This i3 is not an official Art Car, but a rather expensive pastamobile.
Money might not be able to buy happiness, but it can certainly buy some of the more ridiculous things in the world. Take the BMW i3 draped in a vinyl wrap of spaghetti (please), which BMW states sold for well over six figures during a charity auction.
If you happened to see this BMW driving around, you might mistake it for a rolling advertisement for an obscene form of Ragu. After all, aside from a printed vinyl wrap that features a blown-up image of spaghetti and the word "TOILETPAPER" on the doors, this is just like any old i3 you could buy at a dealer (and lease for less than $300 a month), from the battery and suspension to the mildly futuristic interior.
The $75,000 inflation in price did benefit a good cause, however. The car was auctioned off for charity as part of an event hosted by the Leonardo DiCaprio Foundation, which benefits wildlife conservation. After what some described as "intense bidding," the i3 netted a whopping €100,000 ($117,000) for the charitable organization.
"The donation of this unique work for the Foundation's annual charity gala in Saint-Tropez reflects once again the company's culture: daring, innovating, creating in complete freedom, in a responsible and sustainable spirit," said Vincent Salimon, CEO BMW Group France.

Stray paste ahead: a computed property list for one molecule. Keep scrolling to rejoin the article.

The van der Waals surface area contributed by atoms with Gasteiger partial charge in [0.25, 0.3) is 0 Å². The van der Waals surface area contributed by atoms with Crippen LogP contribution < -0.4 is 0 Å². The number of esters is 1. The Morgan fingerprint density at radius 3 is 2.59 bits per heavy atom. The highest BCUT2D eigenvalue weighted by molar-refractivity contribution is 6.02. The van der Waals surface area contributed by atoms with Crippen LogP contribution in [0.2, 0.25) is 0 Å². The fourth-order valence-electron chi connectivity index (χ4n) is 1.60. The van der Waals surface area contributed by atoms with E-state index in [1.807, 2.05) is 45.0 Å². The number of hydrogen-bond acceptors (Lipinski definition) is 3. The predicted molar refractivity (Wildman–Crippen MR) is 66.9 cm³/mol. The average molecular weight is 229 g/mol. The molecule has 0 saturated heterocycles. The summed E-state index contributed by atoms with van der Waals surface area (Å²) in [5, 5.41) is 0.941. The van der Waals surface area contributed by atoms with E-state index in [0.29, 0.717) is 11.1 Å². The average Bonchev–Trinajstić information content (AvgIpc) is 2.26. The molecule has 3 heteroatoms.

It's important to point out that this is not an official BMW Art Car. Though historically BMW has had some absurd designs, I'm not certain the auto manufacturer would pass a plate of food as the latest member of one of their company's most iconic memorabilia. Oddly enough, BMW's electric lineup received a similar treatment before where "art car"-themed cars were designed, but not officially designated as such.
The 'spaghetti car', as BMW called it, was revealed at the French Rencontres d’Arles Festival of Photography in 2016 as a collaboration between Italian artist Maurizio Cattelan and photographer Pierpaolo Ferrari under their art brand, Toiletpaper. BMW was to have the design destroyed per the wishes of the artist, Cattelan, however it appears that the car lived on long enough to become the property of a collector.
This story originally appeared on The Drive.